Stop Being Pummeled by Worry

Do worries ever keep you awake at night?

Do you ever find yourself feeling afraid about what the future might hold?

Do you ever feel overwhelmed by pressures weighing down on you?

Do you ever try to escape from the pressures in your life through alcohol, drugs, food, shopping, pornography or television?

Do you find yourself feeling cynical or depressed about life?

Do you find yourself acting irritably toward others?

Do you struggle with high blood pressure, ulcers or chronic illness? 

Unaddressed or mishandled anxiety causes severe damage to our soul and to our health.  In the book Anxiety, Disorders and Phobias, Dr. Aaron Beck points out, “Worrying is costly.  It can lead to health problems, impaired concentration, and much wasted time.”  Charles Swindoll puts it more harshly: “I have never seen a gravestone that reads, ‘He died of worry.’  But some of them ought to read that way.”  Corrie ten Boom adds, “Worry does not empty tomorrow of sorrows; it empties today of strength.” 

How might we best address our struggles with anxiousness?

Philippians 4:6-7 offers this prescription: “Do not worry about anything, but in everything by prayer and supplication with thanksgiving let your requests be made known to God.  And the peace of God, which surpasses all understanding, will guard your hearts and your minds in Christ Jesus.”

At first sight, this counsel does not appear to be very helpful.  How often has anyone’s anxiety ever been alleviated simply by someone telling them not to worry about it?

But when we dig more deeply into these verses we find wisdom and help.  To understand the counsel of these verses, it helps to understand a bit about ancient Greek grammar.  When Paul wrote these words, there were two ways he could have expressed a prohibition: he could have used the aorist subjunctive form of the verb or the present imperative form of the verb.

The aorist subjunctive form was used to prohibit a particular act from even beginning.  For example, I might say to you, “Don’t hit me!”  An aorist subjunctive form of “don’t hit” would imply, “Don’t lay a hand on me!  Don’t throw a single punch in my direction!” 

The present imperative, on the other hand, would be used to forbid the continuance of an action, especially an action that is already in progress.”  For example, a boxer in the ring who is losing the fight might throw up his hands and shout, “Don’t hit me!”  This time he would be implying, “I can’t take anymore.  I give up.  Please stop what you have been doing to me.”  

That’s the difference in what we find here.  This verse is not saying to us, “I forbid you from ever having a worrisome thought.”  The verse is calling us not to keep getting punched around by worry, not to keep on loitering in anxiety.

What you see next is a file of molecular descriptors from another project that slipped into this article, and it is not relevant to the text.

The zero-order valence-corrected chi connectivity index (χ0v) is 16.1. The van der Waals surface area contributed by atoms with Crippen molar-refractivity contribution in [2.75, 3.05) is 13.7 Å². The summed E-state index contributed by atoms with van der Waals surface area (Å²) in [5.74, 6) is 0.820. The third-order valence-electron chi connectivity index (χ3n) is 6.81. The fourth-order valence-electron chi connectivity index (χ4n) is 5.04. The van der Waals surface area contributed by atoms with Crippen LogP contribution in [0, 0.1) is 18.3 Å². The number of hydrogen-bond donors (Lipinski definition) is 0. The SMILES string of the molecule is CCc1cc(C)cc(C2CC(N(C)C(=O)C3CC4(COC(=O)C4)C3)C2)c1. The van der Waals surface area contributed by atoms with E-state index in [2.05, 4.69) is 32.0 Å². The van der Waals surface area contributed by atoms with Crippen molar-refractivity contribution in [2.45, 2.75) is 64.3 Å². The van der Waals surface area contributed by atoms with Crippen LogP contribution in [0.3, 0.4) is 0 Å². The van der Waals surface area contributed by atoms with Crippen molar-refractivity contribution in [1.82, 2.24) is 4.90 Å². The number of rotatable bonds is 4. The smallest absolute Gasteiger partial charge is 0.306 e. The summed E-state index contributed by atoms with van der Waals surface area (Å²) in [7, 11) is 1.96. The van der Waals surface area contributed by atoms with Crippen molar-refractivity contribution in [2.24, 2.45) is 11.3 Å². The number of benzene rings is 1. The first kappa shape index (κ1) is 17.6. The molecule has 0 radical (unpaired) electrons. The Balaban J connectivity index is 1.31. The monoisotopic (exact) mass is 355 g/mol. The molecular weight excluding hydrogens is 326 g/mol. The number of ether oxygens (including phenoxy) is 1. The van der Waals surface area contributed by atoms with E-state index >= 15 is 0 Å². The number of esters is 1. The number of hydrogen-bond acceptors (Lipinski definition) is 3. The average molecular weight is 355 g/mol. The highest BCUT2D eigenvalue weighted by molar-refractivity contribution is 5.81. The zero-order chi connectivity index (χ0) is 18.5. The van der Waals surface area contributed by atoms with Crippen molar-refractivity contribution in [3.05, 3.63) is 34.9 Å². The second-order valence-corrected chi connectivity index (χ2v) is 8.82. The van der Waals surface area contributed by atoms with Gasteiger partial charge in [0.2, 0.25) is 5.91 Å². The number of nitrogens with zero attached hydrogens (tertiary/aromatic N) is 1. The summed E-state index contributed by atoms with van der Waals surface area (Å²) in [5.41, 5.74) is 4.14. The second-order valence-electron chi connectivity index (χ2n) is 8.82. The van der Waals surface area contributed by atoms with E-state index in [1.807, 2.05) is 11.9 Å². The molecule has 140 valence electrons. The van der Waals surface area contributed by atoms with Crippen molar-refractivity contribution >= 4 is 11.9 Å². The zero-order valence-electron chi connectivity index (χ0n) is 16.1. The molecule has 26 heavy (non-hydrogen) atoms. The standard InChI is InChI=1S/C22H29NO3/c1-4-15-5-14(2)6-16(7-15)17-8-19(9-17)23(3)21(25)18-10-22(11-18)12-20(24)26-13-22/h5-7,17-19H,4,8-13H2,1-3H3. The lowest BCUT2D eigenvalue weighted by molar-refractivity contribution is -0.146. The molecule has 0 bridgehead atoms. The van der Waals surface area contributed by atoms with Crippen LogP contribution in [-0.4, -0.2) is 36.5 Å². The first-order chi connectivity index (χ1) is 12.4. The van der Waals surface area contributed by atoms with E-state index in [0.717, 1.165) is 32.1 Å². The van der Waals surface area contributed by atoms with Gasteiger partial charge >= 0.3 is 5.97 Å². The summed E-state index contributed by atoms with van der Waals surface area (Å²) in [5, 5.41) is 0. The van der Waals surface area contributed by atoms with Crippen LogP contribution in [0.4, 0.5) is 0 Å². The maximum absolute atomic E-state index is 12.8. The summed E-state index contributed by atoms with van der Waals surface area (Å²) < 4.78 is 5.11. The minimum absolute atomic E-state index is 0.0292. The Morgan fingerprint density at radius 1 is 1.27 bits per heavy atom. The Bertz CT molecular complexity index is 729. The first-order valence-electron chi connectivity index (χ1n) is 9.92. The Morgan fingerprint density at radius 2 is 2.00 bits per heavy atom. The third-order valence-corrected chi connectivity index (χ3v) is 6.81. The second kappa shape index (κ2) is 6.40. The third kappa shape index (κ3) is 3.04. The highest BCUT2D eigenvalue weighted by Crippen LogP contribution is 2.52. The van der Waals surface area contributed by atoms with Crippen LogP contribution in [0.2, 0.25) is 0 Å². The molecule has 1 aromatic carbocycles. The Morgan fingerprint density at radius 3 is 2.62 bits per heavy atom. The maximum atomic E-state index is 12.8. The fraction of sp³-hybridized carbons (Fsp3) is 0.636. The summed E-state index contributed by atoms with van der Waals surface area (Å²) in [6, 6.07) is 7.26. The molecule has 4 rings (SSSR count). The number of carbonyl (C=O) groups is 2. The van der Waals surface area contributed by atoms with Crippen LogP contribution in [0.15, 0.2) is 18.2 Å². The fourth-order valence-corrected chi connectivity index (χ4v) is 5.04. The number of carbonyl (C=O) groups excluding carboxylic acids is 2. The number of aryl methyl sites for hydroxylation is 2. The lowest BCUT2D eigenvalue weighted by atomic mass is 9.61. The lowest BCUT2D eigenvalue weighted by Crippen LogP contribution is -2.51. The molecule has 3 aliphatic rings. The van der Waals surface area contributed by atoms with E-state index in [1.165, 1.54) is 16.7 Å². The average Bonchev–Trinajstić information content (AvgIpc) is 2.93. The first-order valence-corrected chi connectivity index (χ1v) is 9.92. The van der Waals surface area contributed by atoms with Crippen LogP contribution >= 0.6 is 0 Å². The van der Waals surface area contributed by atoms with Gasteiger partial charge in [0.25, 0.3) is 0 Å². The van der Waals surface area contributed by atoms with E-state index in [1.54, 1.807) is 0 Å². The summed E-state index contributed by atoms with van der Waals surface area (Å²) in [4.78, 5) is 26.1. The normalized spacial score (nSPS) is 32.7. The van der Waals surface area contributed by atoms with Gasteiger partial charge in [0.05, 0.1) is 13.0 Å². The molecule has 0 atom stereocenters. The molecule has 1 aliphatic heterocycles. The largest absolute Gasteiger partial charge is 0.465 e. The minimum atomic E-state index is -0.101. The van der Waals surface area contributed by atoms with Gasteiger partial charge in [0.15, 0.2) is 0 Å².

But how do we stop loitering in anxiety?

Philippians 4:6 offers us an alternative to the continual pummeling of worry.  It tells us, “Do not worry about anything, but in everything by prayer and supplication with thanksgiving let your requests be made known to God.”  Rather than holding within us worries that keep punching away at us, we are invited to present our worries to God in prayer.  And verse 7 follows this invitation up with a promise: “And the peace of God, which surpasses all understanding, will guard your hearts and your minds in Christ Jesus.” 

These verses paint a picture of anxiety banging at the door of our soul, screaming at us to let it in.  I can’t take the incessant knocking and screaming, so I give in.  I open the door.  I allow anxiety to invade my soul and to set up his home within me.  But Philippians 7 reminds me that with the indwelling Spirit of Christ in my soul, I have a Guard who can protect me from the attack of anxiety.  Presenting our requests (our prayers) to God is like going to the Guard and asking the Guard to handle the one who keeps pounding on the door.  After many years of habitually opening the door to anxiety, I am often inclined to squeeze past the Guard and to open the door to worry, but I am far better off when I step away from that habit and ask for help from the one who has come to guard my heart. 

Advertisement

One response to “Stop Being Pummeled by Worry”

Leave a Reply

Fill in your details below or click an icon to log in:

WordPress.com Logo

You are commenting using your WordPress.com account. Log Out /  Change )

Twitter picture

You are commenting using your Twitter account. Log Out /  Change )

Facebook photo

You are commenting using your Facebook account. Log Out /  Change )

Connecting to %s

%d bloggers like this: